phenyl group or a phenoxy group, Z represents the necessary atoms to close a phenyl or naphthyl nucleus, Z represents the necessary atoms to close a benzene or naphthalene nucleus, R represents a C -C alkyl group, and n represents 1 or 2, said visible image being formed by the step of: imagewise exposing the recording material to activating electromagnetic radiation of a dose being sufiicient to bring about a directly visible image, or by the steps of: imagewise exposing the recording material to activating electromagnetic radiation of a dose sufficient to create therein an at most barely visible image which has a spectral sensitivity in a wawelength range outside the inherent sensitivity range of the organic polyhalogen compound, and overall exposing the imagewise exposed recording material to light within the wavelength range to which the initially exposed portions were made more sensitive than the initially non-exposed portions, to thereby increase the visibility of said image, or by the steps of: overall exposing the recording materal to electromagnetic radiation of a dose sufiicient to bring about in the recording material an increase in spectral sensitivity in a wavelength range outside the inherent sensitivity range of the polyhalogen compound, and imagewise exposing the overall exposed recording material within the wavelength range for which the overall exposed recordin material was made more 17 sensitive in order to form a visible image corresponding with said imagewise exposed portions.

2. A photosensitive recording material for producing directly a visible image upon imagewise exposure to activating electromagnetic radiation, said material containing an intimate mixture consisting essentially of:

(1) at least one organic polyhalogen compound corresponding to the following general formula:

wherein:

each of A, B, X and Y is chlorine, bromine and iodine, or one of A, B, X'or Y represents an alkyl group, an aryl group, or an aroyl group and the others represent chlorine, bromine or iodine, or at least two of A, B, X or Y represent an aromatic acyl group and the others represent chlorine, bromine or iodine, and (2) at least one color forming compound corresponding to one of the following general formulae (1) or (H):

R represents an alkyl group, a phenyl group, a

naphthyl group, or together with R the necessary atoms to close a cyclohexyl ring,

R represents hydrogen, a C -C alkyl group, a

phenyl group of a phenoxy group,

Z represents the necessary atoms to close a phenyl or naphthyl nucleus,

Z represents the necessary atoms to close a henzene or naphthalene nucleus,

R represents a C -C alkyl group, and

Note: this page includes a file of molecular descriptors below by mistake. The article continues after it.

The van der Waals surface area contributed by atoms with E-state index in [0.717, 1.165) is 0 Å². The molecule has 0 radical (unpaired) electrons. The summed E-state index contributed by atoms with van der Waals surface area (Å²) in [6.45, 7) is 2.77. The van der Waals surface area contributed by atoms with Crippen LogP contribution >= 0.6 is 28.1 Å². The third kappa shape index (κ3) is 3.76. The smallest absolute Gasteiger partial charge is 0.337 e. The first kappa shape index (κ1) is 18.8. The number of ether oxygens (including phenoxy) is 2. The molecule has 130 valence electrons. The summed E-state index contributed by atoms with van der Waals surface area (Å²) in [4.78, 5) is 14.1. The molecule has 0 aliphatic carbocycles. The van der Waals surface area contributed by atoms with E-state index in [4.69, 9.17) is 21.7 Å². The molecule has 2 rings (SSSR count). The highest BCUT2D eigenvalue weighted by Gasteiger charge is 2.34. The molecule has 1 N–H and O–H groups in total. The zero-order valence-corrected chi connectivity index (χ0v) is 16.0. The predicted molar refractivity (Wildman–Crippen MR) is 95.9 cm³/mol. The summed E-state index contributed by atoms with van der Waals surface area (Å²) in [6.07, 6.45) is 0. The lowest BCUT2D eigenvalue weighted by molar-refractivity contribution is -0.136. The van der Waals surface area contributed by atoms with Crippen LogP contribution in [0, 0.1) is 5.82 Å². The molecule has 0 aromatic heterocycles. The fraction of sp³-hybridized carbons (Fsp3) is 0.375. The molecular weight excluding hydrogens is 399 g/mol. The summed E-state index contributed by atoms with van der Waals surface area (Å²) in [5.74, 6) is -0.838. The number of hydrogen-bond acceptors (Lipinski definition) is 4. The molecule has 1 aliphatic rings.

n represents 1 or 2.

Z represents sulphur or a single bond,

A represents a single bond or a. divalent hydrocarbon group,

each of R and R represents hydrogen or a lower alkyl radical,

wherein:

each of Q and Q represents hydrogen or together represent the necessary atoms to close an adjacent carbocyclic nucleus,

each of Q and Q represents hydrogen or together rep resent the necessary atoms to close an adjacent carbocyclic nucleus, and

n represents 1 or 2.

7. A process according to claim 6, wherein said polymeric compound is poly-N-vinylcarbazole or a copolymer containing N-vinylcarbazole units.

8. A process according to claim 1, wherein said mixture is used in combination with an organic compound having the following general formula:

R represents hydroxyl, chlorine or iodine.

9. A process according to claim 1, wherein the recording material in combination with said mixture contains as anti-fogging agent a sterically hindered phenol.

10. A photosensitive recording material according to claim 2, wherein the compound of general formula (1) contains a methoxy group in ortho-position to the hydroxyl group on the Z nucleus.

11. A photosensitive recording material according to claim 2, wherein said ultraviolet-sensitive compound is carbon tetrabromide or iodoform.

12. A photosensitive recording material according to claim 2, which contains a mixture of carbon tetrabromide and iodoform.

13. A photosensitive recording material according to claim 2, which in addition to said mixture contains a polymeric compound containing recurring units of the following general structure:

l Q1 Q2 wherein zole units.

15. A photosensitive recording material according to claim 2, which in addition to said mixture contains an organic compound having the following general formula:

' wherein:

R represents hydroxyl, chlorine or iodine.

'16. A photosensitive recording material according to claim 14, wherein said mixture is present in layer form and 20 said polymeric compound is the sole binding agent for said layer.

References Cited UNITED STATES PATENTS Arcesi et al. 96-115 P Hartman et al. 96-90 R Hori et al 96--90 R Thomo et al. 96-115 R Van Allan et al. 96-90 PC RONALD H. SMITH, Primary Examiner W. H. LOUIE, JR., Assistant Examiner 9648 QP, 90 R US. Cl. X.R.

US3817752A 1971-09-14 1972-09-13 Free radical photographic system containing a pyrylium dye former Expired - Lifetime US3817752A (en)

Priority Applications (1)

Application Number Priority Date Filing Date Title
GB4280271A GB1398265A (en) 1971-09-14 1971-09-14 Print-out and optically developable organic polyhalogen photographic material

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US (1) US3817752A (en)
JP (1) JPS4838727A (en)
BE (1) BE787339A (en)
CA (1) CA990569A (en)
DE (1) DE2244783A1 (en)
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GB (1) GB1398265A (en)

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Also Published As

Publication number Publication date Type
FR2152997B3 (en) 1974-10-31 grant
DE2244783A1 (en) 1973-03-22 application
BE787339A (en) 1973-02-09 grant
FR2152997A1 (en) 1973-04-27 application
GB1398265A (en) 1975-06-18 application
BE787339A2 (en) grant
CA990569A1 (en) grant
JPS4838727A (en) 1973-06-07 application
CA990569A (en) 1976-06-08 grant